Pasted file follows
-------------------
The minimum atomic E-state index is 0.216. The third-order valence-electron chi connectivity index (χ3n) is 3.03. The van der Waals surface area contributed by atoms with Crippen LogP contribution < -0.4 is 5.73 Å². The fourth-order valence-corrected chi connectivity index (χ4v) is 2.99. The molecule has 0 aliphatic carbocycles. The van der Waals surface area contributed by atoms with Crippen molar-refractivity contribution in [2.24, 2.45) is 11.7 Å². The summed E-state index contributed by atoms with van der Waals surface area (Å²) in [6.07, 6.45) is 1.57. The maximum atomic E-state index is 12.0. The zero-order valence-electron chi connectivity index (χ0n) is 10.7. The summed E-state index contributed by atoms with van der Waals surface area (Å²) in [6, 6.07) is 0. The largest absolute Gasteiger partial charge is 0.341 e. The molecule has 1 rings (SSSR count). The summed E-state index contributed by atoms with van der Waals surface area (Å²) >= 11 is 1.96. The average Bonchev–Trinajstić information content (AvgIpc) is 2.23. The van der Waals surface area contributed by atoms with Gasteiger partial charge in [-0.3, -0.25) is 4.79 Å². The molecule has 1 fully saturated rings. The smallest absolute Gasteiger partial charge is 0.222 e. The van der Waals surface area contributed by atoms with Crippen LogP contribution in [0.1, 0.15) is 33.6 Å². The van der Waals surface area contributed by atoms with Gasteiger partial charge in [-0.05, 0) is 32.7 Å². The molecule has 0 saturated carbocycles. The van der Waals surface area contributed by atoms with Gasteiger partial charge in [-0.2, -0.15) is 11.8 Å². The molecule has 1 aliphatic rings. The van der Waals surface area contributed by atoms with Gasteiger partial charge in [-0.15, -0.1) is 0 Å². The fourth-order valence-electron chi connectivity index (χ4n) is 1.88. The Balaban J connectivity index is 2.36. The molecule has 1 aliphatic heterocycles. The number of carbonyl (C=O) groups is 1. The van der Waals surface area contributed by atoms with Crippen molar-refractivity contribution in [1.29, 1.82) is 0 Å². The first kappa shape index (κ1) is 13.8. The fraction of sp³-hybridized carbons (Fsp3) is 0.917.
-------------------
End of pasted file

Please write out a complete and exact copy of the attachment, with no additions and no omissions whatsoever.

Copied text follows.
The minimum atomic E-state index is 0.216. The third-order valence-electron chi connectivity index (χ3n) is 3.03. The van der Waals surface area contributed by atoms with Crippen LogP contribution < -0.4 is 5.73 Å². The fourth-order valence-corrected chi connectivity index (χ4v) is 2.99. The molecule has 0 aliphatic carbocycles. The van der Waals surface area contributed by atoms with Crippen molar-refractivity contribution in [2.24, 2.45) is 11.7 Å². The summed E-state index contributed by atoms with van der Waals surface area (Å²) in [6.07, 6.45) is 1.57. The maximum atomic E-state index is 12.0. The zero-order valence-electron chi connectivity index (χ0n) is 10.7. The summed E-state index contributed by atoms with van der Waals surface area (Å²) in [6, 6.07) is 0. The largest absolute Gasteiger partial charge is 0.341 e. The molecule has 1 rings (SSSR count). The summed E-state index contributed by atoms with van der Waals surface area (Å²) >= 11 is 1.96. The average Bonchev–Trinajstić information content (AvgIpc) is 2.23. The van der Waals surface area contributed by atoms with Gasteiger partial charge in [-0.3, -0.25) is 4.79 Å². The molecule has 1 fully saturated rings. The smallest absolute Gasteiger partial charge is 0.222 e. The van der Waals surface area contributed by atoms with Crippen LogP contribution in [0.1, 0.15) is 33.6 Å². The van der Waals surface area contributed by atoms with Gasteiger partial charge in [-0.05, 0) is 32.7 Å². The molecule has 0 saturated carbocycles. The van der Waals surface area contributed by atoms with Gasteiger partial charge in [-0.2, -0.15) is 11.8 Å². The molecule has 1 aliphatic rings. The van der Waals surface area contributed by atoms with Gasteiger partial charge in [-0.15, -0.1) is 0 Å². The fourth-order valence-electron chi connectivity index (χ4n) is 1.88. The Balaban J connectivity index is 2.36. The molecule has 1 aliphatic heterocycles. The number of carbonyl (C=O) groups is 1. The van der Waals surface area contributed by atoms with Crippen molar-refractivity contribution in [1.29, 1.82) is 0 Å². The first kappa shape index (κ1) is 13.8. The fraction of sp³-hybridized carbons (Fsp3) is 0.917.